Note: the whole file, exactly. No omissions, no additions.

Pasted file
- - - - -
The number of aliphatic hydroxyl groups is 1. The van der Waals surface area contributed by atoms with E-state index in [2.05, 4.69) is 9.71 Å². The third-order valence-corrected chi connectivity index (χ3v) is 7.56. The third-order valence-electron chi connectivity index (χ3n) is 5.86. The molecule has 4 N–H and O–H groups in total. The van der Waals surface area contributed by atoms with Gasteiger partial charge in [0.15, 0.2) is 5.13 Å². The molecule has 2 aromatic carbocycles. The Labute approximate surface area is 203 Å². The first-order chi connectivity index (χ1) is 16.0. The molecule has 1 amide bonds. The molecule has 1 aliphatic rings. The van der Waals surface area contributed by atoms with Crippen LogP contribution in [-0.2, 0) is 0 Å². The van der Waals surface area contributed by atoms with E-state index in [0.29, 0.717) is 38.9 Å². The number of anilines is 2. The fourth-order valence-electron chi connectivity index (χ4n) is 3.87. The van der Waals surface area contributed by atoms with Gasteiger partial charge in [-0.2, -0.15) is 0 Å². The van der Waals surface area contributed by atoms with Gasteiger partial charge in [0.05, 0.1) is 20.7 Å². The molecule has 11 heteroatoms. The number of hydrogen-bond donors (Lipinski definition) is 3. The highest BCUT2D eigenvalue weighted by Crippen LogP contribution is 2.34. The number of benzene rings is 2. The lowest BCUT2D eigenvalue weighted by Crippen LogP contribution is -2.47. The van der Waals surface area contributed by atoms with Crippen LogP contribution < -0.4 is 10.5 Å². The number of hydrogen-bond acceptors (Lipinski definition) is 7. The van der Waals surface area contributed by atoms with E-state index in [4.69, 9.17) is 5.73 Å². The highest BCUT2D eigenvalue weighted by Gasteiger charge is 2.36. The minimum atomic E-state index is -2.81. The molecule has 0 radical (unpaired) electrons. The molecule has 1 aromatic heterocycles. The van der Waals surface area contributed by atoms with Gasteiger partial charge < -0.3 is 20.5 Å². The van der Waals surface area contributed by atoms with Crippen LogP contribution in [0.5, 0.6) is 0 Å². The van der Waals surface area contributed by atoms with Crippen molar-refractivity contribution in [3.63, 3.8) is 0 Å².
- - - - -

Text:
The number of aliphatic hydroxyl groups is 1. The van der Waals surface area contributed by atoms with E-state index in [2.05, 4.69) is 9.71 Å². The third-order valence-corrected chi connectivity index (χ3v) is 7.56. The third-order valence-electron chi connectivity index (χ3n) is 5.86. The molecule has 4 N–H and O–H groups in total. The van der Waals surface area contributed by atoms with Gasteiger partial charge in [0.15, 0.2) is 5.13 Å². The molecule has 2 aromatic carbocycles. The Labute approximate surface area is 203 Å². The first-order chi connectivity index (χ1) is 16.0. The molecule has 1 amide bonds. The molecule has 1 aliphatic rings. The van der Waals surface area contributed by atoms with Crippen LogP contribution in [-0.2, 0) is 0 Å². The van der Waals surface area contributed by atoms with E-state index in [0.29, 0.717) is 38.9 Å². The number of anilines is 2. The fourth-order valence-electron chi connectivity index (χ4n) is 3.87. The van der Waals surface area contributed by atoms with Gasteiger partial charge in [-0.2, -0.15) is 0 Å². The van der Waals surface area contributed by atoms with Gasteiger partial charge in [0.05, 0.1) is 20.7 Å². The molecule has 11 heteroatoms. The number of hydrogen-bond donors (Lipinski definition) is 3. The highest BCUT2D eigenvalue weighted by Crippen LogP contribution is 2.34. The number of benzene rings is 2. The lowest BCUT2D eigenvalue weighted by Crippen LogP contribution is -2.47. The van der Waals surface area contributed by atoms with Crippen LogP contribution < -0.4 is 10.5 Å². The number of hydrogen-bond acceptors (Lipinski definition) is 7. The van der Waals surface area contributed by atoms with E-state index in [4.69, 9.17) is 5.73 Å². The highest BCUT2D eigenvalue weighted by Gasteiger charge is 2.36. The minimum atomic E-state index is -2.81. The molecule has 0 radical (unpaired) electrons. The molecule has 1 aromatic heterocycles. The van der Waals surface area contributed by atoms with Gasteiger partial charge < -0.3 is 20.5 Å². The van der Waals surface area contributed by atoms with Crippen LogP contribution in [0.5, 0.6) is 0 Å². The van der Waals surface area contributed by atoms with Crippen molar-refractivity contribution in [3.63, 3.8) is 0 Å².